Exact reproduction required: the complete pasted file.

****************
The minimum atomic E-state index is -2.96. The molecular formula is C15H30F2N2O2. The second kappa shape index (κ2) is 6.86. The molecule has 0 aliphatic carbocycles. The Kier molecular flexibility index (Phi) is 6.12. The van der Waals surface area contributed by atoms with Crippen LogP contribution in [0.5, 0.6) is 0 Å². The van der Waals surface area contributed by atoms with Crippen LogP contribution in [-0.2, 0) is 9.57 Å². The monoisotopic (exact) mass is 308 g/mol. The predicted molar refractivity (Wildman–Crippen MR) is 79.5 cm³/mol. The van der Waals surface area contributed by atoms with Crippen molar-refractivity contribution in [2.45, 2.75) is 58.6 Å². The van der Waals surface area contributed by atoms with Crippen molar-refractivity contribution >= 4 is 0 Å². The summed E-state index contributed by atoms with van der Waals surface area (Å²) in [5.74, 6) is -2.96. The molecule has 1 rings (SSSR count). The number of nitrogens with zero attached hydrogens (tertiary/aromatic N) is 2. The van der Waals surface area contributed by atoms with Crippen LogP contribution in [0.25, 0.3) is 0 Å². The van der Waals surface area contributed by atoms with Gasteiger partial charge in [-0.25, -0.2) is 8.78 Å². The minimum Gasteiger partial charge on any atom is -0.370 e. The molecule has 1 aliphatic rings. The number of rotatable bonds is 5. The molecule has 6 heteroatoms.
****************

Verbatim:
The minimum atomic E-state index is -2.96. The molecular formula is C15H30F2N2O2. The second kappa shape index (κ2) is 6.86. The molecule has 0 aliphatic carbocycles. The Kier molecular flexibility index (Phi) is 6.12. The van der Waals surface area contributed by atoms with Crippen LogP contribution in [0.5, 0.6) is 0 Å². The van der Waals surface area contributed by atoms with Crippen LogP contribution in [-0.2, 0) is 9.57 Å². The monoisotopic (exact) mass is 308 g/mol. The predicted molar refractivity (Wildman–Crippen MR) is 79.5 cm³/mol. The van der Waals surface area contributed by atoms with Crippen molar-refractivity contribution in [2.45, 2.75) is 58.6 Å². The van der Waals surface area contributed by atoms with Crippen molar-refractivity contribution >= 4 is 0 Å². The summed E-state index contributed by atoms with van der Waals surface area (Å²) in [5.74, 6) is -2.96. The molecule has 1 rings (SSSR count). The number of nitrogens with zero attached hydrogens (tertiary/aromatic N) is 2. The van der Waals surface area contributed by atoms with Crippen LogP contribution in [0.25, 0.3) is 0 Å². The van der Waals surface area contributed by atoms with Gasteiger partial charge in [-0.25, -0.2) is 8.78 Å². The minimum Gasteiger partial charge on any atom is -0.370 e. The molecule has 1 aliphatic rings. The number of rotatable bonds is 5. The molecule has 6 heteroatoms.